When your film is in the can (not literally, anymore, of course – more like on the hard drive), it’s time for the screenwriter to get even further out of the way. Of course I was one of the people consulted and shown rough cuts of the film, but basically the editorial process is an intense submersion of the Director and the Editor in the footage, and other people should interfere with it as little as possible. Anything you saw filmed, or glimpsed in the rushes, can still be thrown away, or cut together in a way you may not recognize.
In post-production (meaning, all the stuff they do with – and add to – the film after shooting it) there’s just as much jargon as in pre- or production. Even after picture lock (when the editing is done) there’s still a lot of tinkering, mostly with the sound. In ADR (Additional Dialogue Recording) they not only get the actors to say most of their lines again, to capture the sound cleanly, but they also add lots of background dialogue to add texture and realism. (The voice actors recording ADR of the crowd gathered at Ma’s childhood home to welcome Ma and Jack added so many improvised screeches – You should be Mom of the Year! Jesus loves you! Over here, look at me, look at me! – that I suddenly registered how the kindness of strangers could be even scarier to Jack than his captor had been.)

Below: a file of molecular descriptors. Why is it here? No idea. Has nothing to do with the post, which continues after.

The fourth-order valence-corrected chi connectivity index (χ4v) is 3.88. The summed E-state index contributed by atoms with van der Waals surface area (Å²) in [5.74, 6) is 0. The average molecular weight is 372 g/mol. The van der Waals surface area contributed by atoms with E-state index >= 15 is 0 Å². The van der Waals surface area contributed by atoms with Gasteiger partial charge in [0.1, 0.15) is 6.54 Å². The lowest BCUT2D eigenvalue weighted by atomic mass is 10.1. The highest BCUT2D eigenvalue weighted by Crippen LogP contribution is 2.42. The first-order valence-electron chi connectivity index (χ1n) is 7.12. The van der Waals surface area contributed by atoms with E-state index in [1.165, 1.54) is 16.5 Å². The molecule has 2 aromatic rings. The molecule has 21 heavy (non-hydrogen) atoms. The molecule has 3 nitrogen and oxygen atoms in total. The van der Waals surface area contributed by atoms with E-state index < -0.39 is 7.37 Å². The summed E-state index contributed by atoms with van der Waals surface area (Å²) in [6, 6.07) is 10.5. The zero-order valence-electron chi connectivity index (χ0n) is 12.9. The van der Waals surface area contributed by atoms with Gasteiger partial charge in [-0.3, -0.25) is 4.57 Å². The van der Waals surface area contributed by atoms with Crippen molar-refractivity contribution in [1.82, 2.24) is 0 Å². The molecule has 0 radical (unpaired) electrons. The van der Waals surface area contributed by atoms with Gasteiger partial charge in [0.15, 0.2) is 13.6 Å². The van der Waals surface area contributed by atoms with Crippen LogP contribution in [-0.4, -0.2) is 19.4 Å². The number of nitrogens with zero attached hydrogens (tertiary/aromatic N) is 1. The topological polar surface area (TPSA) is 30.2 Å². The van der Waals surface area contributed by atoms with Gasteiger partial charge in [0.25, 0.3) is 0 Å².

There may already be a temp score in place so the rough cuts of the film will have music to help guide the viewer, but it’s now that the final soundtrack is added. There are also processes such as grading that remain mysteries to me (‘They, uh, fiddle with the color,’ I tell my friends uncertainly). Basically both the visuals and the soundscape are altered and polished in ways that might not be obvious to the audience, but that contribute enormously to the film’s realism and emotional effect. I may be vague on the details, but I understand the process from my two and a half decades of publishing books: you make it the nearest you can to perfect, and then a bit more perfect, and then a bit more, until the final deadline rears up like a wall.
After the first screening of a rough cut of ROOM, for about twenty people involved in the financing or distribution of the film, one of them asked me how I liked it. I burst into tears. And then was horrified as it occurred to me he might think I meant I was bitterly disappointed. All I could do was point at my flooded face and sob ‘Crying in a good way! In a good way!’